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Things I Don't Want to Do

"Unless you do what you do not want to do, you will never have what you want to have. "

No great person I know of said that; I made it up. I do think it’s true, though. Much of the secret of success, it seems, lies in the ability to do unattractive, undesirable tasks to ultimately accomplish what we want to achieve.

Let’s test that at school. “I don’t want to do this; it’s not fun,” my students often said. Well, that wasn’t a great revelation. I hated to break the news to them, but teaching grammar to restless, reluctant seventh graders wasn’t always a party for me either. Sleeping in would have been more fun for us all, but that wouldn’t have gotten us where we wanted to go. They wanted to graduate, and I wanted to see them become productive adults who could talk without making others cringe. That meant some work that maybe none of us really wanted to do.

How about at work? Ever have any assignments that you really don’t want to do? (Is that why you’re reading this now instead of working?) But, if you want to keep your job and enjoy the benefits that come from being employed, you do what you don’t particularly want to do.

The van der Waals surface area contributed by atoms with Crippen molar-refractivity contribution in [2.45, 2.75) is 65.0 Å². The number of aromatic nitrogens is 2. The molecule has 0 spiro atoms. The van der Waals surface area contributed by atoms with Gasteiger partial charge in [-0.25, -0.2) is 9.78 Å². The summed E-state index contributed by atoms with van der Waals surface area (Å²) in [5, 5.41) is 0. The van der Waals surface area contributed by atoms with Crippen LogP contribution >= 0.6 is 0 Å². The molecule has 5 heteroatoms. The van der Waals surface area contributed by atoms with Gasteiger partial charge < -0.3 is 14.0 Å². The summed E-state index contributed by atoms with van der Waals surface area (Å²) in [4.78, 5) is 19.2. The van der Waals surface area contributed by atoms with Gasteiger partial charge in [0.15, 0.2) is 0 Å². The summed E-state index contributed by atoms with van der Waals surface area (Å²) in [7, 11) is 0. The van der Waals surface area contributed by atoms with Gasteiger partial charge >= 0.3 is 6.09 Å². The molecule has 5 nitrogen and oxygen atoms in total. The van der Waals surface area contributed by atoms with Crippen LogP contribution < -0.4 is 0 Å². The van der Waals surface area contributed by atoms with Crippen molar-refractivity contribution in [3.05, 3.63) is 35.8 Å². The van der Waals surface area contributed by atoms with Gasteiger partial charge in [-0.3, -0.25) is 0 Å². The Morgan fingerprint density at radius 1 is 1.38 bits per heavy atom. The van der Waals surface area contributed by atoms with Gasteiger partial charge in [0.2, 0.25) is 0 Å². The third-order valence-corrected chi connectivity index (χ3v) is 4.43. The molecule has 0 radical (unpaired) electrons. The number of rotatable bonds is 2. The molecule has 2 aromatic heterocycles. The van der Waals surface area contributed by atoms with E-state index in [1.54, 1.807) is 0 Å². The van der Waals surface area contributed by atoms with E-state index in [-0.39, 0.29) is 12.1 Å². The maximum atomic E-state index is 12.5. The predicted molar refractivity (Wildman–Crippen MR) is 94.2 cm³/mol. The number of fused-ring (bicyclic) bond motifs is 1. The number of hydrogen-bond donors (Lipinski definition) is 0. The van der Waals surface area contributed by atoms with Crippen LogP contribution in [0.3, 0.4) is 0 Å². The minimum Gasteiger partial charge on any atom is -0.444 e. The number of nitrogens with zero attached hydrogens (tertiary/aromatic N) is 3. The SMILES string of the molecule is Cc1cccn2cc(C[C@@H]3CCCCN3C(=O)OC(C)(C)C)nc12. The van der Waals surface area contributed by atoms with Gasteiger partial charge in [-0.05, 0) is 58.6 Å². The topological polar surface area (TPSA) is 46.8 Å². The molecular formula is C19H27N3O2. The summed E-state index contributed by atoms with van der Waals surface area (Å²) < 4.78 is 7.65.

It’s true in family life, too. Who enjoys changing a dirty diaper? Or unstopping a nasty, overflowing toilet? Yet, to keep your house and your kids clean, you do what has to be done. And, to keep a marriage healthy and alive, you have to put up with some things that may be less than perfect and do some things that may not be your first choice (shopping instead of golf – now that’s a sacrifice!).

In every area, (yes, church, too!) God calls us to forget what we want – to die to self, to put him and others first. Doing what we don’t want to do is the crux of getting what we ultimately want in life. Jesus modeled that on the cross. He prayed, “O Father, if you please, relieve me of this agony. But let your wish, rather than mine, be carried out” (Luke 22:42, Cotton Patch Version). To please his father and to offer us forgiveness, he did what he did not want to do.

To follow him, and to find what we want to have, let’s do what we don’t want to do.


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